Climate: Arctic sea ice near record low in December

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Arctic sea ice extent in December hovered near the record low.

Significant negative trend seen in peripheral seas

By Summit Voice

FRISCO — Arctic sea ice extent stayed well below average during December, especially in the Kara, Barents, and Labrador seas. For the month, the extent was the second-lowest in the satellite record, dating back to 1979.

Sea ice extent is slightly above average on the Pacific side of the Arctic edging farther south into the Bering Sea — the only part of the Arctic that has shown a slightly positive trend in ice extent during the winter months, according to the National Snow and Ice Data Center. Continue reading

Arctic sea ice stayed near record low levels during November

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Arctic sea ice grows fast in November, but the average extent is decreasing from year to year. Graph courtesy NSIDC.

Despite above-average growth, the ice sheet did not catch up to average

By Summit Voice

SUMMIT COUNTY — Even though Arctic sea ice grew at an above-average pace during November, the overall extent still remained one of the lowest on record during the satellite era, reaching 9.9 million square kilometers. Only a couple of other years have seen a lower sea ice extent at the end of November, according to the National Snow and Ice Data Center.

During November, the ice sheet grew at an average rate of 98,600 square kilometers per day. The ice extent remained below the all-time record low for most of November before just matching those record low levels at the end of the month. Continue reading

Climate: Arctic sea ice near record low

Spring northern hemisphere snow cover extent has been dropping rapidly for 15 years.

Arctic air temps soaring well above average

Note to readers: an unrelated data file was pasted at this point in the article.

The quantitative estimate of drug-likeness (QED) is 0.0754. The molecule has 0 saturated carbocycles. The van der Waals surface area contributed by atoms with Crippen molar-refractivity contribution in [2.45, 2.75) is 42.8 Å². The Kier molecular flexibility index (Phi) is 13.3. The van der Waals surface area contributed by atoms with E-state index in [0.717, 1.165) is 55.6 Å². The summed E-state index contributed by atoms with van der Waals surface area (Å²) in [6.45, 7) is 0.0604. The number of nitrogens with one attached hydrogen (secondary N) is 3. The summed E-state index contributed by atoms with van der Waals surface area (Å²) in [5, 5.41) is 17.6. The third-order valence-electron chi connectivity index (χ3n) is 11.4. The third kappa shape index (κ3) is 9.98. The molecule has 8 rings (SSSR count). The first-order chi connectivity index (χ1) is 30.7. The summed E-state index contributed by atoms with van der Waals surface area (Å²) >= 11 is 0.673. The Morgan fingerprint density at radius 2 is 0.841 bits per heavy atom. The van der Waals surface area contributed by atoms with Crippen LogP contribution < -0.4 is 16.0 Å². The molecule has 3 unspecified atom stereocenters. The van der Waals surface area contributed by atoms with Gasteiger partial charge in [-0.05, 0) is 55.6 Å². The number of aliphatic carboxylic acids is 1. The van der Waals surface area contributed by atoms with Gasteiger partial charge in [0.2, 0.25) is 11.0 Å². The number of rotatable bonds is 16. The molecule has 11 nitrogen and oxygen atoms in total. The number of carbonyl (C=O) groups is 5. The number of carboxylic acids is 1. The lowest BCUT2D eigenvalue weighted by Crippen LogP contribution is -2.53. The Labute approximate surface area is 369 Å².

By Summit Voice

SUMMIT COUNTY — Along with the heat wave gripping a large part of the lower 48 states, some exceptional mid-June warmth in the far north helped speed Arctic sea to some record daily low levels in mid-month.

The ice extent on June 30 (3.70 million square miles) would not normally be expected until July 21, based on 1979-2000 averages. This puts extent decline three weeks ahead of schedule.

While weather patterns over the Arctic varied widely, air temperatures in the area stayed above the 1981 to 2010 average by as much as 7.2 degrees, and as much as 12.6 to 16.2 degrees above average over northern Eurasia and near southern Baffin Bay.

Continue reading

Global warming: Arctic sea ice extent dips toward new lows

Arctic sea ice in early June melted quickly after lingering near average levels in April and May.

Too early to tell if ice extent will reach new record low, but long-term downward trends are clear

By Bob Berwyn

SUMMIT COUNTY — Arctic sea ice extent, which hovered near average in May, has declined rapidly in the past few weeks to dip well below average and below the level it was this time of year in 2007, when it reached a record low in September.

“Basically, right now, we’re quite a ways below 2007, and neck and neck with 2010, which was the lowest for this time of year … we’re very near record low levels for this time of year,” said Dr. Walt Meier, a sea ice expert with the Boulder-based National Snow and Ice Data Center.

The steady decline of Arctic sea ice extent is considered to be one of the key symptoms of global warming, with serious implications for climate, weather, ocean currents and sea level rise. Several recent studies suggest that the warming in the Arctic is directly affecting seasonal weather patterns by changing air pressure gradients that drive the speed and shape of the jet stream. And just last month, atmospheric scientists reported monthly average carbon dioxide levels at remote Arctic sensing stations hovered above 400 parts per million for the first time on record. Continue reading